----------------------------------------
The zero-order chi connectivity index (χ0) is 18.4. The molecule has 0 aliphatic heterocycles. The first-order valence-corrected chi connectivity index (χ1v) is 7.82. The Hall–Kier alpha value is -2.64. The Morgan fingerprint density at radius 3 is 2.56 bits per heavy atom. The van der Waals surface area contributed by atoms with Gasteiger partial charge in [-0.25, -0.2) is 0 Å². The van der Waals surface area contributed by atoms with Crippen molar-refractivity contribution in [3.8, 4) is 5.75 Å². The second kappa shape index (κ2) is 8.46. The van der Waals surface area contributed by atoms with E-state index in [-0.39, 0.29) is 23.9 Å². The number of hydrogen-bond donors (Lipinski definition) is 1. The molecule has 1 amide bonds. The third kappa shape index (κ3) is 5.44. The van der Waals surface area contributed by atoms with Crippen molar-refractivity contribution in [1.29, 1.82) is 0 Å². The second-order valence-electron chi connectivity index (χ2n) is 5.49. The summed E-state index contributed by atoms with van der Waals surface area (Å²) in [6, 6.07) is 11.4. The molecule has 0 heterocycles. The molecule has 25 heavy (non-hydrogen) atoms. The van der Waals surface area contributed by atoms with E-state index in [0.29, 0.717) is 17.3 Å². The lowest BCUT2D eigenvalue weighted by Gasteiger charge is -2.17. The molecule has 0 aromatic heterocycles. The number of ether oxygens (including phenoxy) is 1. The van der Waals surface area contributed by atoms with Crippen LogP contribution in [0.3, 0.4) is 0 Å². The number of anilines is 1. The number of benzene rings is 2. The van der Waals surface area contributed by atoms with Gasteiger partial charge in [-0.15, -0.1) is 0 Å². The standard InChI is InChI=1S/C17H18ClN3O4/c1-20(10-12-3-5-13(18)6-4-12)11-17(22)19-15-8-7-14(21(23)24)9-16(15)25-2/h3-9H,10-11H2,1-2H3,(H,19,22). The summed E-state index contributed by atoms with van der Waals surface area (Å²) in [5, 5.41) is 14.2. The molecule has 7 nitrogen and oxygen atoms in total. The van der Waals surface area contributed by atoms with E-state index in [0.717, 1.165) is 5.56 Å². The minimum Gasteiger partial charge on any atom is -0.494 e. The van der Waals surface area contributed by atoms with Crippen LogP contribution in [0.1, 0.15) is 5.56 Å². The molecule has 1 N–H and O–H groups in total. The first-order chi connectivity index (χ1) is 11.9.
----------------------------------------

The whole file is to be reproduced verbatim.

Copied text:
The zero-order chi connectivity index (χ0) is 18.4. The molecule has 0 aliphatic heterocycles. The first-order valence-corrected chi connectivity index (χ1v) is 7.82. The Hall–Kier alpha value is -2.64. The Morgan fingerprint density at radius 3 is 2.56 bits per heavy atom. The van der Waals surface area contributed by atoms with Gasteiger partial charge in [-0.25, -0.2) is 0 Å². The van der Waals surface area contributed by atoms with Crippen molar-refractivity contribution in [3.8, 4) is 5.75 Å². The second kappa shape index (κ2) is 8.46. The van der Waals surface area contributed by atoms with E-state index in [-0.39, 0.29) is 23.9 Å². The number of hydrogen-bond donors (Lipinski definition) is 1. The molecule has 1 amide bonds. The third kappa shape index (κ3) is 5.44. The van der Waals surface area contributed by atoms with Crippen molar-refractivity contribution in [1.29, 1.82) is 0 Å². The second-order valence-electron chi connectivity index (χ2n) is 5.49. The summed E-state index contributed by atoms with van der Waals surface area (Å²) in [6, 6.07) is 11.4. The molecule has 0 heterocycles. The molecule has 25 heavy (non-hydrogen) atoms. The van der Waals surface area contributed by atoms with E-state index in [0.29, 0.717) is 17.3 Å². The lowest BCUT2D eigenvalue weighted by Gasteiger charge is -2.17. The molecule has 0 aromatic heterocycles. The number of ether oxygens (including phenoxy) is 1. The van der Waals surface area contributed by atoms with Crippen LogP contribution in [0.3, 0.4) is 0 Å². The number of anilines is 1. The number of benzene rings is 2. The van der Waals surface area contributed by atoms with Gasteiger partial charge in [-0.15, -0.1) is 0 Å². The standard InChI is InChI=1S/C17H18ClN3O4/c1-20(10-12-3-5-13(18)6-4-12)11-17(22)19-15-8-7-14(21(23)24)9-16(15)25-2/h3-9H,10-11H2,1-2H3,(H,19,22). The summed E-state index contributed by atoms with van der Waals surface area (Å²) in [5, 5.41) is 14.2. The molecule has 7 nitrogen and oxygen atoms in total. The van der Waals surface area contributed by atoms with E-state index in [0.717, 1.165) is 5.56 Å². The minimum Gasteiger partial charge on any atom is -0.494 e. The van der Waals surface area contributed by atoms with Crippen LogP contribution in [0.1, 0.15) is 5.56 Å². The molecule has 1 N–H and O–H groups in total. The first-order chi connectivity index (χ1) is 11.9.